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I've been messing with saddle tilt a lot this year. It's been fun, in a way. What I've ended up doing is putting the similar shaped saddles I have on my three main bikes as level as I can get the front part of the saddle. It's taken some time, but this seems to be working best for me...after messing with slightly up, major up, slightly down, major down, and now level lol. Having the forward part of the saddle level I suppose gives it a look of tilted down. The three saddles are Fizik Argo Vento (main road bike), Fizik Argo Tempo (fixed gear), and Fizik Arione L (bike on trainer).
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Old 06-20-20, 01:32 PM
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Originally Posted by 79pmooney
Find the tilt that works for you. This will depend a good part on the seat. Many who ride traditional all leather seats like the nose up. But it also depends on you handlebar location and how much forward bend you have. I am long and shinny without a lot of power, Low bars and a good aero position make life a lot more bearable going upwind. But seats that are not nose down make my life miserable.

I consider the exact tilt probably the most critical setting on the bike. I hate seatposts with click-stops and by far favor seatposts with 2-bolt clamps where you can back off one bolt, tweak the other a tiny bit, re-tighten the first and do little tilt changes that are just as easy to undo. When setting up a bike, I set the height exactly to that of another bike with similar seat. Then get the seat close by eye and go for a ride, wrenches to adjust height and tilt in my pocket.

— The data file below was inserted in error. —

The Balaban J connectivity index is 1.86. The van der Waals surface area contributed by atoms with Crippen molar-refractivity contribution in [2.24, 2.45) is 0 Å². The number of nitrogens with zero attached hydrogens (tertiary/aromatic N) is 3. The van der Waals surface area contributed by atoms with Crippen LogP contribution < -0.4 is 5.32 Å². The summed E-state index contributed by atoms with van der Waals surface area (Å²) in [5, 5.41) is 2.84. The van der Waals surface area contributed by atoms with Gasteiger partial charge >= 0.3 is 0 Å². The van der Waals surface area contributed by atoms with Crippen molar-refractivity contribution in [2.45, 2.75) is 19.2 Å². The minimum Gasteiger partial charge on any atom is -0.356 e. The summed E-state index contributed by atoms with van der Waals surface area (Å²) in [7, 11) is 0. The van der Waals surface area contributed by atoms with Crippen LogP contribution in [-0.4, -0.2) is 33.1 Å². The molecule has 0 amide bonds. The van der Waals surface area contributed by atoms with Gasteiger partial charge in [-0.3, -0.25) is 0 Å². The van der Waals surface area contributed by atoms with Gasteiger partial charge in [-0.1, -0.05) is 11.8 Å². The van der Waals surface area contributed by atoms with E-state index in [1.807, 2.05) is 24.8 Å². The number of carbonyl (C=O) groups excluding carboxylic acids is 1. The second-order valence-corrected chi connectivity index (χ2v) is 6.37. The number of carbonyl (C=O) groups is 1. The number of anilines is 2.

Ben (Edit for a funny typo)
I couldnít agree more on the value of setting tilt carefully, particularly with drop bars, and the value of two bolt seat posts. I put a new Campy one on my old road frame way back when and Iíve now had both for over forty years, so I had the skewed impression that two-bolt posts were the norm.

These days Iím using a cheaper Schwinn road frame with a higher BB to avoid pedal strike with platform pedals, so I snagged a cheap XLC two-bolt post in the appropriate size.

Otto
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Old 06-20-20, 04:31 PM
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My observation based on my own bike and personal geometry revolves around the heigth of the handle bar compared with the saddle. If the bar is above the saddle a bit, then I find the bar more comfortable if it is tilted up and back a bit. During times when I'm very fit, say around mid summer. I like being stretched out bit with the bar a bit below the saddle. In this case, I like the bar tilted down a bit as this provides a better angle at the wrist.
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Old 06-21-20, 10:50 AM
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Cool 60 years later..

I'm of the opinion I should not slide forward on my saddle , weighting my hands on the bars more,

so it is level to slightly nose up. especially with my leather Brooks ,Team Pro ,, saddle.